The poll from SEI Wealth Network, a wealth-advisory firm, showed that 70% of respondents with $5 million or more in investible assets are users of Facebook and other social media sites. That is more than the 61% of the broader population who use such sites.
SEI touted the results as proof that the rich are social-media animals. “Wealthy individuals are engaged with social media even more than the rest of the American public,” said David McLaughlin, Senior Managing Director for the SEI Wealth Network.
That would be true–if the wealthy spent time on the sites. But the poll also showed that only 17% of the multimillionaires use the sites on a daily basis. That is far less than the broader population, in which 38% use such sites at least once a day.
Pretty funny how even the Wall Street Journal is taking to calling out what headline research findings (the results touted in press release headlines) are actually saying (much like this post from yesterday).
Honestly, this does not come as much of a surprise to me. Most people don’t become multi-millionaires by twittering their life away. They also aren’t looking for networking opportunities through new social network connections. Why? At some point a stranger is a stranger is a stranger and when you are wealthy you have to be careful that you are not becoming a target. Sounds harsh but that’s the way the world rolls these days.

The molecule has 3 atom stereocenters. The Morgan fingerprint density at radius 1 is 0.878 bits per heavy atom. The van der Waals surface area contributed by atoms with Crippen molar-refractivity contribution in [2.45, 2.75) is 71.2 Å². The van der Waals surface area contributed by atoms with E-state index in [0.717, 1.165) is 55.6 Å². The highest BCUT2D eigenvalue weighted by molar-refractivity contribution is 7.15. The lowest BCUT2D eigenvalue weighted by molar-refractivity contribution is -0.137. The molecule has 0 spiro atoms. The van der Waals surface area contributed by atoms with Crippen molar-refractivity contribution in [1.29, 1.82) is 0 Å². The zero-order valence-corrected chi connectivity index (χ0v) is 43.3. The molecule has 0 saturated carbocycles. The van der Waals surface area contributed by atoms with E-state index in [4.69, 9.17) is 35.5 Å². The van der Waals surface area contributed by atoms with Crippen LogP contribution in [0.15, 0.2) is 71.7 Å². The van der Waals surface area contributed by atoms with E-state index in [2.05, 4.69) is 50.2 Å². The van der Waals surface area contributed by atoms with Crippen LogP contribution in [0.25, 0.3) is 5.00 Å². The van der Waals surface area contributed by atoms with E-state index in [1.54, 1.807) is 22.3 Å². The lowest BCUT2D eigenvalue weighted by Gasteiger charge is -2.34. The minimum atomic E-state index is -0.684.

As is always good practice, if you want to see how this subject gets people going just read the comments connected to the article at the WSJ. Everyone has a theory as to whether or not this data is flawed and the theory the rich have plenty of time to play golf but not be on social networks etc, etc.
So what does this say in the end? Not much. If you are a financial advisor looking to find leads through social media, though, you may be fishing in an unstocked pond.
What’s your take on this week’s Friday Fact*?
*Research is not fact although we desperately want it to be. It’s just information.